“The rotting sore of Iraq, the spreading fires of Syria, the disaster of Libya are just precursor for the war-that-is-coming. The conflagration is general. We have countries in flames: Afghanistan, Pakistan, Iraq, Syria, Libya, Yemen and Somalia. Meanwhile other nations are smouldering: Algeria, Tunisia, Mali, Nigeria, Kenya, Saudi Arabia, Egypt, Kuwait, France, Belgium and Israel/Palestine. Refugees are pouring across the Mediterranean from North Africa and the Levant. There is no road forward from here that doesn’t involve at least a million deaths and probably more.
War Is Coming challenges the accepted wisdom in how we should respond to these challenges. War Is Coming makes no pretence at having all the answers to a complex and uncertain geopolitical situation – but aims to pose the hard questions – about failure, about political and military strategy, about the domestic challenges we face and how to recover from a disastrous decade and a half of war.
With a lifetime interest in the Middle East where he lived as a child, and drawing on a 30 years experience of politics and political journalism in London, Scotland and critically Belfast during the Troubles, Gordon Guthrie is able to tease out the complex strands of this knotty problem.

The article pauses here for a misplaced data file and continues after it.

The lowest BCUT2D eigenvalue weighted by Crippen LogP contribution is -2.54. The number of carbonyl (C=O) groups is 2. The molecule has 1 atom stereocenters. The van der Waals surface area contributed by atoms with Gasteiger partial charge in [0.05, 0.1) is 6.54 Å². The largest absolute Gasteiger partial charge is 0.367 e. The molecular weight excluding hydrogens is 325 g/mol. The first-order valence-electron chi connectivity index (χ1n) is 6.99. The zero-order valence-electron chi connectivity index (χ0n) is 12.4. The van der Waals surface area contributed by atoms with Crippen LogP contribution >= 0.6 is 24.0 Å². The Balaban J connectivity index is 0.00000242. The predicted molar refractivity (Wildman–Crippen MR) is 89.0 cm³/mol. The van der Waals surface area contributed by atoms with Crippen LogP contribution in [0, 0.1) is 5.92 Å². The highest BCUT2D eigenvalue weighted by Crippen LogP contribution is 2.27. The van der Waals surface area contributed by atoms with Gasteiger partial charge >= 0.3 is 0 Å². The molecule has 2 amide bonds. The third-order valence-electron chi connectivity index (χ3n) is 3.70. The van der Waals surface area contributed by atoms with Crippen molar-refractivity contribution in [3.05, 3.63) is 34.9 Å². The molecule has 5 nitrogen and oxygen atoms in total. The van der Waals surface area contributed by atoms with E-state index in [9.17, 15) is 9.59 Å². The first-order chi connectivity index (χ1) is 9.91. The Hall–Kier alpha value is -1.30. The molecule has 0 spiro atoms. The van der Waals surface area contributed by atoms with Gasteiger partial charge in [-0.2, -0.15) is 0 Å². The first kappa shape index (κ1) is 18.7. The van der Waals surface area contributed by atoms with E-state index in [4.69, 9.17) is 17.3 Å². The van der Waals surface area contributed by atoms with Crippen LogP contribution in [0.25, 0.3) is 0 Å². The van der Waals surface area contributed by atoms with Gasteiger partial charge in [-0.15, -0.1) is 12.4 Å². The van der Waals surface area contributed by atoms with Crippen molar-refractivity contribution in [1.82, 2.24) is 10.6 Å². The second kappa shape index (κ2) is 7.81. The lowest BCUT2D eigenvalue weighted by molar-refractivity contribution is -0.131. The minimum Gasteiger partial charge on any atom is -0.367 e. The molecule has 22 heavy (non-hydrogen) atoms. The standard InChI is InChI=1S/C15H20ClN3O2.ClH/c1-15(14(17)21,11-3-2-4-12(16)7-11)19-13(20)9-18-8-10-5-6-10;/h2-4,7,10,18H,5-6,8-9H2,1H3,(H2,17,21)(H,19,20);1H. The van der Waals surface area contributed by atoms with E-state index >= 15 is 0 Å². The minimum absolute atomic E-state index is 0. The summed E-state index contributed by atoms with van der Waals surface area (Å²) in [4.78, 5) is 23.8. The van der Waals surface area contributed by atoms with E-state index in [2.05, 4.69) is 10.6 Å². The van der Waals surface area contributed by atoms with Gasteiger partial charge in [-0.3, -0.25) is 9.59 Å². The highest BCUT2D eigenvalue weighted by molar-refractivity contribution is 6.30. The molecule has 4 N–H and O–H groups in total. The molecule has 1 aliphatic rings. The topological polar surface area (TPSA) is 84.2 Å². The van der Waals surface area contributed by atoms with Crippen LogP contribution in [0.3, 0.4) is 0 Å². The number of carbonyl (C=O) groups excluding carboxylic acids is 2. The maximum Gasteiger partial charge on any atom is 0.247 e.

Buy the book here. All proceeds to the Scottish Refugee Council.
Pat Kane has written: “Is it good enough, when turning our battered minds to the crises of the Middle-East and North Africa, to either sit on our hands (stopping ourselves doing any more imperial damage), or raise arms (to tell future generations we at least did something)? Shaped by a childhood in Bahrain, and as a young man in Belfast, Gordon Guthrie brings his current mindset (a systems engineer & Indy strategist) to bear on the space between these two responses. For those Indy supporters who want Scotland to play a constructive & peace-increasing role in a complex and often frightening world politics, Gordon does us a great service: he presents our ideals with the facts of history and the current situation. And asks us to think, hard. A necessary and genuinely challenging book.”